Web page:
Forex has got to be treated like your own business venture, not your fun pastime. It’s not a casino, a place to gamble away your capital as if you’re just here to catch that big win and then go away to a private island in the sun never to work again. Remember that’s not possible here. You wouldn’t carelessly invest business funds in side bets with an online casino, so don’t treat your MT4 platform as such either. Instead, prepare for possible dry spells where profits are slim or nonexistent. Just as if you owned your own business, you would be prepared for the challenges ahead and plan out your finances accordingly because you don’t want it to fail. You would never take your hard earned revenue and throw it away on a hunch or a gamble. You would constantly assess and adapt accordingly and become more strict and disciplined with the next week’s battle plans. So treat your forex profits the same. They are your lifeblood; they are what keep you in this, so whenever you go to place a trade, make sure that it is based off of sound and informed judgment. Whether you use the strategies that I teach here, or an adaptation of your own, always make sure you know why you are placing a trade and can back it up with fundamental and technical analysis. If you’re not sure what’s happing in the markets, then stay out. Not taking a position is still taking a position after all, it can still have a major effect on your account balance. And if you turn out to be wrong, then you can go back over what you used as part of your decision making process and adjust and adapt it for next time. Keeping a trading journal helps with this as well. This constant evaluation and adaptation is what molds you into a successful trader. You can’t reevaluate a hunch, but you can a strategy. Bottom line: know the why, when, and how much of each trading decision you ever make, or don’t make one at all.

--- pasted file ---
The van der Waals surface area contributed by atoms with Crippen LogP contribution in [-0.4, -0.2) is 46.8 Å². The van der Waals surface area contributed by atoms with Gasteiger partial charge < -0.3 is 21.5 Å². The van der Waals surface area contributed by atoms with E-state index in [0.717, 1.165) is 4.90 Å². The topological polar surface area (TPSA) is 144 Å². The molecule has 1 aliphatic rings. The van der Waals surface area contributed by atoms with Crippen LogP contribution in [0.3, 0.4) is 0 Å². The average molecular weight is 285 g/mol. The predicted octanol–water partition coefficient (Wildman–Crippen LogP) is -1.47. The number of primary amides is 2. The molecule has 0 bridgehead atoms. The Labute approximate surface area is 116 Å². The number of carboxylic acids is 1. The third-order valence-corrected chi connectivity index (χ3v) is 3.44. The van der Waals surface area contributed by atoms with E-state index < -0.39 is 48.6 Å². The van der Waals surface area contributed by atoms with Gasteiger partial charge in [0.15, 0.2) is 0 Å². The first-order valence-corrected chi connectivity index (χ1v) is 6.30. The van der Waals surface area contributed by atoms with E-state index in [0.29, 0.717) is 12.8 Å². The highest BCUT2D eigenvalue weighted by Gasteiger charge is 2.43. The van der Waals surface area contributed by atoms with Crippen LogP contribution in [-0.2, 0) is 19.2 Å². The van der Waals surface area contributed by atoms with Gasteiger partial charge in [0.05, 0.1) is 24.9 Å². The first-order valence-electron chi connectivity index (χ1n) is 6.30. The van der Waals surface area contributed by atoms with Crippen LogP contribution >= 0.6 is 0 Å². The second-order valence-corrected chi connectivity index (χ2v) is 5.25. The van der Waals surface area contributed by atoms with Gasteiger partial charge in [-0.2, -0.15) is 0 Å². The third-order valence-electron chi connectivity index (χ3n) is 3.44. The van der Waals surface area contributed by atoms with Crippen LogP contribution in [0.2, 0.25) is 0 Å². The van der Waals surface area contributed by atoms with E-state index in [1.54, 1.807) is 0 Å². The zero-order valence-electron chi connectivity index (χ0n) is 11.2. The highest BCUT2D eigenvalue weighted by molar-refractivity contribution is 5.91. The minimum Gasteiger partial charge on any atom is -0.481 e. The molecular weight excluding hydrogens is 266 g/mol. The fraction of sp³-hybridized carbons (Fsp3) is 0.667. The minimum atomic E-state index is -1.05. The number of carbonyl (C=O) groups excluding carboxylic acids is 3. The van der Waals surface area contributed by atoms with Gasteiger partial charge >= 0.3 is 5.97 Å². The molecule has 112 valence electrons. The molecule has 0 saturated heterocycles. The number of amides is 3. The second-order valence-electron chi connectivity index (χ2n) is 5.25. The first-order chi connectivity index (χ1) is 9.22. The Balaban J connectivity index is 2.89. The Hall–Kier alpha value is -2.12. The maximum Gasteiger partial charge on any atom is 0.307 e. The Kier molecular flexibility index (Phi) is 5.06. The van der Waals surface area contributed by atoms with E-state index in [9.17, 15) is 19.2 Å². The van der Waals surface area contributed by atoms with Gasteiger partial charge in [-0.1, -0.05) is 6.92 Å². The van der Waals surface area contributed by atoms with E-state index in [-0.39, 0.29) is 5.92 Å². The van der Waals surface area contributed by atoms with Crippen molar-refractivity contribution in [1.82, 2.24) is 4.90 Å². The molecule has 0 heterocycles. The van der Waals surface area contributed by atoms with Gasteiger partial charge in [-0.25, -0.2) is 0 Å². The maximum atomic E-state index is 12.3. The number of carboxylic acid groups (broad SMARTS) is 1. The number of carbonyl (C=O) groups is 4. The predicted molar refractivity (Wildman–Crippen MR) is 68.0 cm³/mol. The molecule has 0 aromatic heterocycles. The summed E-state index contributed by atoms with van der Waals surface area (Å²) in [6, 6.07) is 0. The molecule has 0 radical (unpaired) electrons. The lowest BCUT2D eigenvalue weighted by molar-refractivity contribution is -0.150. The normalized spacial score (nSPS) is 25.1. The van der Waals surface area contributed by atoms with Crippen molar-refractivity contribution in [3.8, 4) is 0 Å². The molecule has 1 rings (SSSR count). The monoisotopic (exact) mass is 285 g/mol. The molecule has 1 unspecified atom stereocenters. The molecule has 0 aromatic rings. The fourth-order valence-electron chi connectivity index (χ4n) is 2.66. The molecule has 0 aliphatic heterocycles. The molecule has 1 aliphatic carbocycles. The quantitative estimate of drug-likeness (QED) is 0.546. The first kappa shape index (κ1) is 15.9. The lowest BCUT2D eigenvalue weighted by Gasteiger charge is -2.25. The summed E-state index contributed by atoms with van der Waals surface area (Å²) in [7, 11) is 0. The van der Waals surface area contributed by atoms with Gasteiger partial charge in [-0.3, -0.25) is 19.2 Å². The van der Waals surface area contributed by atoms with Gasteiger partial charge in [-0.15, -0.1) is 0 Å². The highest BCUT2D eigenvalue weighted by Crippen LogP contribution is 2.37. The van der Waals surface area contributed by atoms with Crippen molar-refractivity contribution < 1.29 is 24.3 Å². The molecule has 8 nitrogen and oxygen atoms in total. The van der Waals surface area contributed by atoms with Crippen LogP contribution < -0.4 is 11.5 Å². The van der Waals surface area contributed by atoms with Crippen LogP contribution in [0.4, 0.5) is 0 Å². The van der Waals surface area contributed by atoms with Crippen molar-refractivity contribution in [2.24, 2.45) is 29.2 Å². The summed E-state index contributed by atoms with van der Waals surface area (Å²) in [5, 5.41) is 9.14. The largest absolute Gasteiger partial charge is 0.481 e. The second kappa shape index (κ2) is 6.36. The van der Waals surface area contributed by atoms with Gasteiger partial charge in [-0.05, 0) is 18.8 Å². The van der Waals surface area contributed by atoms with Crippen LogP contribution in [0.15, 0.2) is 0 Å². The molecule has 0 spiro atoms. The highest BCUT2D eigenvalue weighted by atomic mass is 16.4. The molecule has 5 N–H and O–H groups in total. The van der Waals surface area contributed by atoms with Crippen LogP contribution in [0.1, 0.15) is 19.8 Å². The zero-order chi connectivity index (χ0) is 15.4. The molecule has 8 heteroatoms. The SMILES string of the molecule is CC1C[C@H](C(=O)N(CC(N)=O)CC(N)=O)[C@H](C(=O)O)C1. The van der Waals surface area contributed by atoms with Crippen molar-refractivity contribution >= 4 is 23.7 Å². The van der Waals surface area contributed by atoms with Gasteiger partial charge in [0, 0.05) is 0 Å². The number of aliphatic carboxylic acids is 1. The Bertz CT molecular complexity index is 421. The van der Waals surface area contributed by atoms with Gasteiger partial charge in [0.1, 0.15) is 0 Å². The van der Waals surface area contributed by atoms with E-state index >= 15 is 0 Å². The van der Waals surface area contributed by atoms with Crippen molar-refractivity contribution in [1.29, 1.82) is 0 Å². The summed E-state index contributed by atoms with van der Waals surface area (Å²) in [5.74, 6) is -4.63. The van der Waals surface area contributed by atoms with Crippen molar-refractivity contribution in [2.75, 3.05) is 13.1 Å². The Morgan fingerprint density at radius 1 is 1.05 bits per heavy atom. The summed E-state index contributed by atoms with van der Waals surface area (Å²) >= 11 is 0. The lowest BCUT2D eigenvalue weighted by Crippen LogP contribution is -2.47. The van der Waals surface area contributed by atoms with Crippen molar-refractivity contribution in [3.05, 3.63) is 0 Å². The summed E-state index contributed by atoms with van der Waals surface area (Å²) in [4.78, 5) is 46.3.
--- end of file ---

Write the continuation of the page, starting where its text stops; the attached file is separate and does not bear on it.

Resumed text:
Cut Your Losses Short, Let Your Profits Run

    The real ‘meat and potatoes’ of money management boils down to one simple saying: Cut your losses short, and let your profits run. Let’s break down what that really means. Whenever you place a trade and see it become profitable, you should lock in that profit while still allowing it to mature and bring you more pips in the process. This is best done through the use of a trailing S/L. Always set your S/L, and always base that S/L off of at LEAST two forms of support/resistance whenever you enter a trade. Whether it’s an actual support/resistance line, a fib line, a trendline, a moving average, etc., base your S/L off of two solid forms of support/resistance plus your spread. Don’t forget the spread!

    Now you might also think I’m going to say set a T/P, but that depends. If you are able to monitor your trades like any full-time forex trader, then a solid T/P is not always necessary, since you can trail your S/L once you get in profits. Now before I explain what that means, let me say that if you can’t monitor your trades at least hour by hour, then set a T/P based off of a pivot point, support/resistance line, fib level, or whatever indicators you use to determine price action levels of interest. Otherwise you will see profits become losses more often than you’d like.